- Cons: However, it seemed like Sloane was more fascinated by Ferris' future than her own, noting that she wasn't interested in anything, but dreamily asking Cameron what he thought would happen to Ferris as the years went on. She appears to have hitched her wagon to Ferris' star: one wishes she had more of a star of her own, you know?
- Final Analysis: Sloane, like Cameron's house, was very beautiful and very cold, and though her cool factor was off the charts, she often seemed to have little personality outside of being Ferris Bueller's girlfriend.
- John Hughes Heroine Grade: C+
- Watts, Some Kind Of Wonderful
- Pros: Watts is tough as nails, but has a soft spot for her best friend Keith, who is completely oblivious, of course, as he's too busy making googly eyes at popularity queen Amanda Jones. The scenes where Watts chauffeurs Keith and Amanda around on their fancy-pants date are heartbreaking, as her pride and her clearly hurt feelings combine to paint a portrait of how many of us felt as teenage girls: a bit lost, a bit sad, and a bit pissed off at the universe in general. The scene where's she's mocked for wearing boys' underpants is painful as well; the way she looks at herself in the mirror with a mix of confusion and disdain pretty much sums up that awkward phase between being a girl and being a woman: you don't know what the hell is going on, and you're not sure if you like it or not. She also has some of the best lines in the Hughes canon, including "Don't go mistaking paradise for a pair of long legs."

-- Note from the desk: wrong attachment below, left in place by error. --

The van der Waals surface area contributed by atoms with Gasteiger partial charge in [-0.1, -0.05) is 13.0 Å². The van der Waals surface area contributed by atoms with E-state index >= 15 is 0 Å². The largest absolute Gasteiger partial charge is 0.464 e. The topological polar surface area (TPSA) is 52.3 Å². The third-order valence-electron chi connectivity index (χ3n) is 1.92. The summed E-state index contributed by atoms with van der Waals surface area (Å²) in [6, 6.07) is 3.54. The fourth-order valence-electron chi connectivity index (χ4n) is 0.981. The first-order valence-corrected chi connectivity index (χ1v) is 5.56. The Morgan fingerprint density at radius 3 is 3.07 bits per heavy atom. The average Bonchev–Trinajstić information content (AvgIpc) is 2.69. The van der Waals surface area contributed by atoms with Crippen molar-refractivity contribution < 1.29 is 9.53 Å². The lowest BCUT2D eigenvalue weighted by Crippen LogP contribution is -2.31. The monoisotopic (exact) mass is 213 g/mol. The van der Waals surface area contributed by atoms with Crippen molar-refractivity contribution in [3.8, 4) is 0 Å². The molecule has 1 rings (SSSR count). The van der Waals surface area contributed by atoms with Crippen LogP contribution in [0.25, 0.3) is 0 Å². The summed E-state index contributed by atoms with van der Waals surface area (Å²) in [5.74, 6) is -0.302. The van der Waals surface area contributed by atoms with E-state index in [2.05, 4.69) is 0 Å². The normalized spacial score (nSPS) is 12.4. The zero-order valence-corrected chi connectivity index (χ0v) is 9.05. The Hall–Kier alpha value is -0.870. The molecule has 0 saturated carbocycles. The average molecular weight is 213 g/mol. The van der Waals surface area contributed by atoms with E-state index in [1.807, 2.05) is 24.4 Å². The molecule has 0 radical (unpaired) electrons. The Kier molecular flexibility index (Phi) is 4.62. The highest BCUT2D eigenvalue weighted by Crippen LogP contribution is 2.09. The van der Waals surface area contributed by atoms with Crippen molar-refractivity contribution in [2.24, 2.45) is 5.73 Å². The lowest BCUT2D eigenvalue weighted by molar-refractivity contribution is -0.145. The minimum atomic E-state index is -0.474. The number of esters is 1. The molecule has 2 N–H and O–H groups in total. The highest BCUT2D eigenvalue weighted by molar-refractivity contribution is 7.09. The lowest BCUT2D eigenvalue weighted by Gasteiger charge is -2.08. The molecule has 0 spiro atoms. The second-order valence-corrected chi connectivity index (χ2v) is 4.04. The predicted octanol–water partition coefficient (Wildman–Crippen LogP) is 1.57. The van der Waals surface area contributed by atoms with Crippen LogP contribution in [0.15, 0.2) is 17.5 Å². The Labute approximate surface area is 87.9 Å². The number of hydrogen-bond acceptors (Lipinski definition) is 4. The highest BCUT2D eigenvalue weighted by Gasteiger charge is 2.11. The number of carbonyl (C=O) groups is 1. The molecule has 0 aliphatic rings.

- Cons: Watts never has a problem saying what she thinks, until it comes to expressing her feelings towards Keith. She's also quick to cut down Amanda Jones, even though she barely knows her, simply because she's stealing Keith's attention away, calling her shallow and "a skag."
- Final Analysis: Watts embodies the tough girl with a heart of gold; she's the poster girl for unrequited love for most of the film, dropping such lines as "You break his heart, I break your face," about the boy she loves so dearly. One gets the sense that her relationship won't change too much with Keith once they get together; they've always treated each other as equals, something that's often missing from many teen romances.
- John Hughes Heroine Grade: A
Agree? Disagree? Anyone you'd like to add? Feel free to add your suggestions in the comments.